What's a cult book? It has a passionate following, and the ability to alter a reader's life or influence great change. For the purpose of this list, it's also a bit odd and a tad obscure.
  1. The Female Eunuch by Germain Greer
    Greer believed the nuclear family repressed and desexualized women. Published in 1970, the book was a key text in the early stages of the feminist movement.
  2. Naked Lunch by William S. Burroughs
    Controversial and banned in numerous states for its profanity, obscenity and incessant portrayals of drug use, the book has collected a steady and dedicated following in the fight against censorship.
  3. The Red Book by Carl Jung
    The manuscript was written in the years following Jung's separation from Freud, but Jung's heirs did not allow publication until the following century. Until then, it was reserved for their eyes only.
  4. Dianetics: The Modern Science of Mental Health by L. Ron Hubbard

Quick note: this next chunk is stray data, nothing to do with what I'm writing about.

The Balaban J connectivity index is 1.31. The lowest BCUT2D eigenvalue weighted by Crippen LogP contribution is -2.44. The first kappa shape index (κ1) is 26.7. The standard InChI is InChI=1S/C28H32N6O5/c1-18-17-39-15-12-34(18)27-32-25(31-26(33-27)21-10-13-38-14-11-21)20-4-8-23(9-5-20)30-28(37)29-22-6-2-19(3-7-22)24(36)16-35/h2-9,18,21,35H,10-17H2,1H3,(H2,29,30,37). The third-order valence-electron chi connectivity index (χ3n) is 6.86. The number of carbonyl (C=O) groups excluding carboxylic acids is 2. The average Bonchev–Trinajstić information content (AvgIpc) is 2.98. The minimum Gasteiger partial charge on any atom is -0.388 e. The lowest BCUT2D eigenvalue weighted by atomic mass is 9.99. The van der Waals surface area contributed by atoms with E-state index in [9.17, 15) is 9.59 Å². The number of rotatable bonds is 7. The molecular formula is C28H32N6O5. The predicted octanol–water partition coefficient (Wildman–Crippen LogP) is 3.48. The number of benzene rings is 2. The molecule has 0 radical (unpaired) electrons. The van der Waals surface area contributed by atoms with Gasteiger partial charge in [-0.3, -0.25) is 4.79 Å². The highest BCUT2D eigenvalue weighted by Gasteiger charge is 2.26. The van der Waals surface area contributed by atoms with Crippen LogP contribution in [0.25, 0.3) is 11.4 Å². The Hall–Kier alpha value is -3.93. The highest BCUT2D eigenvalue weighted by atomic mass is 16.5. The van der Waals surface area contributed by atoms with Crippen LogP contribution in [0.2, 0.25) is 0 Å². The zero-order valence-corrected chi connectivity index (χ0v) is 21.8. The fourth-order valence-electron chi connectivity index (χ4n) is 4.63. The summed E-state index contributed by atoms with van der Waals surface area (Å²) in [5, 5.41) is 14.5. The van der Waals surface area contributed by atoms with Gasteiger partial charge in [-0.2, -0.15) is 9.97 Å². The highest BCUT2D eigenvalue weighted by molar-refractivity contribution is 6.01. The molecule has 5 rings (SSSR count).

The best-selling self-help book launched the movement of Scientology in the 1950s and is still considered to be the canonical text of the religion.
  5. Howl by Allen Ginsberg
    When Lawrence Ferlinghetti was arrested and charged with obscenity for publishing Howl, demand for the book erupted. It became a pivotal work for young people in the 1960s.
  6. Codex Seraphinianus by Luigi Serafini
    Thought to be one of the weirdest books ever published, artists, philosophers, and code breakers have obsessed over the book's illustrations, meaning and text.
  7. The Master and the Margarita by Mikhail Bulgakov
    The story of Satan appearing in atheistic Soviet Union was banned by Joseph Stalin. Today, Bulgakov fans and Satanist groups in Moscow gather at museums dedicated to the author and his work.
  8. Seven Years in Tibet by Heinrich Harrer
    The text that introduced Tibet to a world of readers who then rallied for Tibet in its fight for freedom.
  9. The Modern Gunsmith by James Virgil Howe
    Originally published in 1934 and now out-of-print, this gun manual is still the go-to book for gun enthusiasts.
  10. The Alexandria Quartet by Lawrence Durrell
    An early example of quantum fiction, Durrell's tetralogy exposed readers to not only the notions of continuum, but also to like in the Mediterranean.